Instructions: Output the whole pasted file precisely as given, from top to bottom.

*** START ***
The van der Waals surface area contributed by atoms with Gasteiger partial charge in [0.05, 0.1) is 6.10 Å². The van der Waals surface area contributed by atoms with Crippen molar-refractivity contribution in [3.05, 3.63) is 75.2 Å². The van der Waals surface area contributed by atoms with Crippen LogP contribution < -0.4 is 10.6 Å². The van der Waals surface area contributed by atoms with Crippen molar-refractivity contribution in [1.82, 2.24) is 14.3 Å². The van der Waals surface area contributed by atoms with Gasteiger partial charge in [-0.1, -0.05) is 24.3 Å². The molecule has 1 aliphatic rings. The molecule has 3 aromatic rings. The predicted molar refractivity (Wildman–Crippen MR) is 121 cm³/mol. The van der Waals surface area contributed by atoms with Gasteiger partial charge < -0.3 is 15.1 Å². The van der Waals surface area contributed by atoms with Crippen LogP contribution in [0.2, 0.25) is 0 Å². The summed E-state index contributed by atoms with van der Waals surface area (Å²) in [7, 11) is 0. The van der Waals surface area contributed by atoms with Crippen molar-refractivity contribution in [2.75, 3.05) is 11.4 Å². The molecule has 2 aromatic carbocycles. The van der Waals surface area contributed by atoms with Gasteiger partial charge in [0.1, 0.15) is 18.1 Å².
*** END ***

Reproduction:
The van der Waals surface area contributed by atoms with Gasteiger partial charge in [0.05, 0.1) is 6.10 Å². The van der Waals surface area contributed by atoms with Crippen molar-refractivity contribution in [3.05, 3.63) is 75.2 Å². The van der Waals surface area contributed by atoms with Crippen LogP contribution < -0.4 is 10.6 Å². The van der Waals surface area contributed by atoms with Crippen molar-refractivity contribution in [1.82, 2.24) is 14.3 Å². The van der Waals surface area contributed by atoms with Gasteiger partial charge in [-0.1, -0.05) is 24.3 Å². The molecule has 1 aliphatic rings. The molecule has 3 aromatic rings. The predicted molar refractivity (Wildman–Crippen MR) is 121 cm³/mol. The van der Waals surface area contributed by atoms with Gasteiger partial charge < -0.3 is 15.1 Å². The van der Waals surface area contributed by atoms with Crippen LogP contribution in [0.2, 0.25) is 0 Å². The summed E-state index contributed by atoms with van der Waals surface area (Å²) in [7, 11) is 0. The van der Waals surface area contributed by atoms with Crippen molar-refractivity contribution in [2.75, 3.05) is 11.4 Å². The molecule has 2 aromatic carbocycles. The van der Waals surface area contributed by atoms with Gasteiger partial charge in [0.1, 0.15) is 18.1 Å².